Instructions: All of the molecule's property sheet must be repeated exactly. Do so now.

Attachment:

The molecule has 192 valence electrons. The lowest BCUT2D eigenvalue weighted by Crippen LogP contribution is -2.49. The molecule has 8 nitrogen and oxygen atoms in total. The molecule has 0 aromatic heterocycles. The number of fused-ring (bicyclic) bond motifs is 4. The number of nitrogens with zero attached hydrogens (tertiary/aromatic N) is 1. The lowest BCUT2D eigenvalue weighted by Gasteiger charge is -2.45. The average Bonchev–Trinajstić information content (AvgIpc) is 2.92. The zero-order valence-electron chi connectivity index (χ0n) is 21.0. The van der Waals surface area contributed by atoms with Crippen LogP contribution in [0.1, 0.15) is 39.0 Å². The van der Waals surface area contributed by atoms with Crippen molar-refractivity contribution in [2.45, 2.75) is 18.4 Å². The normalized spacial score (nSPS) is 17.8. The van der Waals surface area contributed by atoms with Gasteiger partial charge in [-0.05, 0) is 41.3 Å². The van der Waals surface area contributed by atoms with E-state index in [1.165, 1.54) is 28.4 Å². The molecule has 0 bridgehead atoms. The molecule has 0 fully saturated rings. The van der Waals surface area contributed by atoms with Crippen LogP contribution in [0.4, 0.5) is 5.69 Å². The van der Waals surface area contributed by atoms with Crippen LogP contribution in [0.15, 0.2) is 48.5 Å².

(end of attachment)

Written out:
The molecule has 192 valence electrons. The lowest BCUT2D eigenvalue weighted by Crippen LogP contribution is -2.49. The molecule has 8 nitrogen and oxygen atoms in total. The molecule has 0 aromatic heterocycles. The number of fused-ring (bicyclic) bond motifs is 4. The number of nitrogens with zero attached hydrogens (tertiary/aromatic N) is 1. The lowest BCUT2D eigenvalue weighted by Gasteiger charge is -2.45. The average Bonchev–Trinajstić information content (AvgIpc) is 2.92. The zero-order valence-electron chi connectivity index (χ0n) is 21.0. The van der Waals surface area contributed by atoms with Crippen LogP contribution in [0.1, 0.15) is 39.0 Å². The van der Waals surface area contributed by atoms with Crippen molar-refractivity contribution in [2.45, 2.75) is 18.4 Å². The normalized spacial score (nSPS) is 17.8. The van der Waals surface area contributed by atoms with Gasteiger partial charge in [-0.05, 0) is 41.3 Å². The van der Waals surface area contributed by atoms with E-state index in [1.165, 1.54) is 28.4 Å². The molecule has 0 bridgehead atoms. The molecule has 0 fully saturated rings. The van der Waals surface area contributed by atoms with Crippen LogP contribution in [0.4, 0.5) is 5.69 Å². The van der Waals surface area contributed by atoms with Crippen LogP contribution in [0.15, 0.2) is 48.5 Å².